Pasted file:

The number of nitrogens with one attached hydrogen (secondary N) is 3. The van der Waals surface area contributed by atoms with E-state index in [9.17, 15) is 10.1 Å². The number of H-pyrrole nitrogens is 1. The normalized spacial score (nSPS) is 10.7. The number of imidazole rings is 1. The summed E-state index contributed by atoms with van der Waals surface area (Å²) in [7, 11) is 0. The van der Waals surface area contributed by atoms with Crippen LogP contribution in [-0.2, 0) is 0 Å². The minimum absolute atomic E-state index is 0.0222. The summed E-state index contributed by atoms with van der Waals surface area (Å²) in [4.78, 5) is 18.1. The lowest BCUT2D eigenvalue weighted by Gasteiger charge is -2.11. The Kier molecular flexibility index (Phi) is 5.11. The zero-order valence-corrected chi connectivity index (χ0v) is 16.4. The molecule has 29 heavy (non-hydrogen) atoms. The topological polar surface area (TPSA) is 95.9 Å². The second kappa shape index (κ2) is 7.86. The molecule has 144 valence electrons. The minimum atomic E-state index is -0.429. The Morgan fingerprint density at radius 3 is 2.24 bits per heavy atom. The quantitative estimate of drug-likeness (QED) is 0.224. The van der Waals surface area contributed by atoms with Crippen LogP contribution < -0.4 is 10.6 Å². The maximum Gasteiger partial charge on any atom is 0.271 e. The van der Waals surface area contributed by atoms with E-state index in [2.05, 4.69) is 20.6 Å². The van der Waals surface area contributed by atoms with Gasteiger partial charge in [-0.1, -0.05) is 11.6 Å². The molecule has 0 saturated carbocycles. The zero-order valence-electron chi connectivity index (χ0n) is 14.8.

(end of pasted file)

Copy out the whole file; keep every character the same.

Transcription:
The number of nitrogens with one attached hydrogen (secondary N) is 3. The van der Waals surface area contributed by atoms with E-state index in [9.17, 15) is 10.1 Å². The number of H-pyrrole nitrogens is 1. The normalized spacial score (nSPS) is 10.7. The number of imidazole rings is 1. The summed E-state index contributed by atoms with van der Waals surface area (Å²) in [7, 11) is 0. The van der Waals surface area contributed by atoms with Crippen LogP contribution in [-0.2, 0) is 0 Å². The minimum absolute atomic E-state index is 0.0222. The summed E-state index contributed by atoms with van der Waals surface area (Å²) in [4.78, 5) is 18.1. The lowest BCUT2D eigenvalue weighted by Gasteiger charge is -2.11. The Kier molecular flexibility index (Phi) is 5.11. The zero-order valence-corrected chi connectivity index (χ0v) is 16.4. The molecule has 29 heavy (non-hydrogen) atoms. The topological polar surface area (TPSA) is 95.9 Å². The second kappa shape index (κ2) is 7.86. The molecule has 144 valence electrons. The minimum atomic E-state index is -0.429. The Morgan fingerprint density at radius 3 is 2.24 bits per heavy atom. The quantitative estimate of drug-likeness (QED) is 0.224. The van der Waals surface area contributed by atoms with Crippen LogP contribution < -0.4 is 10.6 Å². The maximum Gasteiger partial charge on any atom is 0.271 e. The van der Waals surface area contributed by atoms with E-state index in [2.05, 4.69) is 20.6 Å². The van der Waals surface area contributed by atoms with Gasteiger partial charge in [-0.1, -0.05) is 11.6 Å². The molecule has 0 saturated carbocycles. The zero-order valence-electron chi connectivity index (χ0n) is 14.8.